Unfolding pathways of goat alpha-lactalbumin as revealed in multiple alignment of molecular dynamics trajectories.
ABSTRACT Molecular dynamics simulations of protein unfolding were performed at an elevated temperature for the authentic and recombinant forms of goat alpha-lactalbumin. Despite very similar three-dimensional structures, the two forms have significantly different unfolding rates due to an extra N-terminal methionine in the recombinant protein. To identify subtle differences between the two forms in the highly stochastic kinetics of unfolding, we classified the unfolding trajectories using the multiple alignment method based on the analogy between the biological sequences and the molecular dynamics trajectories. A dendrogram derived from the multiple trajectory alignment revealed a clear difference in the unfolding pathways of the authentic and recombinant proteins, i.e. the former reached the transition state in an all-or-none manner while the latter unfolded less cooperatively. It was also found in the classification that the two forms of the protein shared a common transition state structure, which was in excellent agreement with the transition state structure observed experimentally in the Phi-value analysis.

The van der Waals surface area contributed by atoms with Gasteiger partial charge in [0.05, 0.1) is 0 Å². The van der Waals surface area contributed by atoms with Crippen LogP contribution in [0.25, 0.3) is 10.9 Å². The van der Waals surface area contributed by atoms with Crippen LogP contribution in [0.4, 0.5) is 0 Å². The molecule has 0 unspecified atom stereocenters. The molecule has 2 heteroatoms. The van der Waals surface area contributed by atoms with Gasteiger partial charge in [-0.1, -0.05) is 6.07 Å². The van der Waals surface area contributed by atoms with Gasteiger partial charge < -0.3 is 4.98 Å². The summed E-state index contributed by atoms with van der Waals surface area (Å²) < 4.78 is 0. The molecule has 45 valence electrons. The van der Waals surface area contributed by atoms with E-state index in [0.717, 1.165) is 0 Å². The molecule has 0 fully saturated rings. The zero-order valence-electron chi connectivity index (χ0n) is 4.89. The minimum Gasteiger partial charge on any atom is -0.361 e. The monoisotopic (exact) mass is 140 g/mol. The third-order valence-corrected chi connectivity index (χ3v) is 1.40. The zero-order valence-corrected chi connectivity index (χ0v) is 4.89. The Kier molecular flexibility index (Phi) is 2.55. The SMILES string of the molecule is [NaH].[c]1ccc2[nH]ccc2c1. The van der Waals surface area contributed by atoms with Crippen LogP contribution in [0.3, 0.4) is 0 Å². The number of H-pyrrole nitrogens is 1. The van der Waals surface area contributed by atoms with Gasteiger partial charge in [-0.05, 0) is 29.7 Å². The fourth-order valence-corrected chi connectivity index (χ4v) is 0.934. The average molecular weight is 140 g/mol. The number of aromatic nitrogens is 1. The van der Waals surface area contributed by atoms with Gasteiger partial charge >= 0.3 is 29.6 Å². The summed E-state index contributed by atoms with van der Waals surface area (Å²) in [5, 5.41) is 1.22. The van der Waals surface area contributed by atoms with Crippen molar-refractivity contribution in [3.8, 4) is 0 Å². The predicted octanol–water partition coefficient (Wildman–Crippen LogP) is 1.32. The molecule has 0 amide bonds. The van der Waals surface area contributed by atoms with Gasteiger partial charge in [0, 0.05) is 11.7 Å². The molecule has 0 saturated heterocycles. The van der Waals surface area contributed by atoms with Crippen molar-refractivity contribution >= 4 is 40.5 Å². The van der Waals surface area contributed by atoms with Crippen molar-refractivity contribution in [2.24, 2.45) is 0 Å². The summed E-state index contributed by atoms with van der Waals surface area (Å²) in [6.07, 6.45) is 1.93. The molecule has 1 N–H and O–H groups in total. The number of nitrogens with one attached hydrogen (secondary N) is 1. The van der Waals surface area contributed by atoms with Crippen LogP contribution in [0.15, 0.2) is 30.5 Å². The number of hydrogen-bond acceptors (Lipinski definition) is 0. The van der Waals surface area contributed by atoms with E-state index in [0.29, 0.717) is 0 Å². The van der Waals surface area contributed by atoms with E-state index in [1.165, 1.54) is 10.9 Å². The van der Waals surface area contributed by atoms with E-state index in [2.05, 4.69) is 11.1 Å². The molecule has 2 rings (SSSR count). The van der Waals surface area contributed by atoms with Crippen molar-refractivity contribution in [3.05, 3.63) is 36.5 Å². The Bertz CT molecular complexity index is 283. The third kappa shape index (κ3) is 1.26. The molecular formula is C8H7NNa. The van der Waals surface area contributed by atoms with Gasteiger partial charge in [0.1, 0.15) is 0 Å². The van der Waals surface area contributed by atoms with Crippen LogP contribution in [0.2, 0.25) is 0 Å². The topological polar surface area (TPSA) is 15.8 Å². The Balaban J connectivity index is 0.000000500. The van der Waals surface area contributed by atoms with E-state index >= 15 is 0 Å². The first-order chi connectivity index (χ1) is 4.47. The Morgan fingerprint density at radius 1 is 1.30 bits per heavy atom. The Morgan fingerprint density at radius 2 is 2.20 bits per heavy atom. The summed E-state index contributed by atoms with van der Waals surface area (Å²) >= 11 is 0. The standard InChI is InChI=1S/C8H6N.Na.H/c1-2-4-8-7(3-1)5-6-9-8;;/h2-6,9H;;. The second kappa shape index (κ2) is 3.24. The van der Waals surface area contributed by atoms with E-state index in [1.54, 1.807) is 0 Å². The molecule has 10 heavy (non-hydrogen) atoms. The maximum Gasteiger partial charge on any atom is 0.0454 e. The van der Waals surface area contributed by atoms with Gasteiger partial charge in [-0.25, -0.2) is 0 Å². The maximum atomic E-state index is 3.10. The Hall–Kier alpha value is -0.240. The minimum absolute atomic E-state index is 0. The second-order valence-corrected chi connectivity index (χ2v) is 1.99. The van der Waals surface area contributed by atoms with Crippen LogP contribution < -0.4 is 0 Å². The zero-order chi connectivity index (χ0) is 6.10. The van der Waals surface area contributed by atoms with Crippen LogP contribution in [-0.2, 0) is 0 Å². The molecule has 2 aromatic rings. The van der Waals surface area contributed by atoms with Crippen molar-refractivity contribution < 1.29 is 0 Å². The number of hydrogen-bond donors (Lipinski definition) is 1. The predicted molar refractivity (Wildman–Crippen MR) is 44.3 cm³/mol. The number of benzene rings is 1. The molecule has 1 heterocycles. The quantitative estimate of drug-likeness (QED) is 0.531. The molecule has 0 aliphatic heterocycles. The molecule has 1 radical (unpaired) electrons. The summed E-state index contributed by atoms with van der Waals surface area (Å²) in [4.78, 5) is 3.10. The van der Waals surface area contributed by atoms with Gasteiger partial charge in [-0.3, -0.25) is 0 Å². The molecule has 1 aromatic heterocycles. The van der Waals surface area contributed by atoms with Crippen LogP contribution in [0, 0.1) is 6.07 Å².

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ABSTRACT: Independent experimental and theoretical studies of the unfolding of barley chymotrypsin inhibitor 2 (CI2) are compared in an attempt to derive plausible three-dimensional structural models of the transition states. A very simple structure index is calculated along the sequence for the molecular dynamics-generated transition state models to facilitate comparison with the phi F values. The two are in good agreement overall (correlation coefficient = 0.87), which suggests that the theoretical models should provide a structural framework for interpretation of the phi F values. Both experiment and simulation indicate that the transition state is a distorted form of the native state in which the alpha-helix is weakened but partially intact and the beta-sheet is quite disrupted. As inferred from the phi f values and observed directly in the simulations, the unfolding of CI2 is cooperative and there is a "folding core" comprising a patch on the alpha-helix and a portion of the beta-sheet, nucleated by interactions between Ala16, Ile49 and other neighbouring residues. The protein becomes less structured radiating away from this core. Overall the data indicate that CI2 folds by a nucleation-collapse mechanism. In the absence of experimental information, we have little confidence that the molecular dynamics simulations are correct, especially when only one or a few simulations are performed. On the other hand, even though the experimentally derived phi values may reflect the extent of overall structure formation, they do not provide an actual atomic-resolution three dimensional structure of the transition state. By combining the two approaches, however, we have a framework for interpreting phi F values and can hopefully arrive at a more trustworthy model of the transition state. The process is in some ways similar to the combination of molecular dynamics and NMR data to solve the tertiary structure of proteins.Journal of Molecular Biology 04/1996; 257(2):430-40. · 3.91 Impact Factor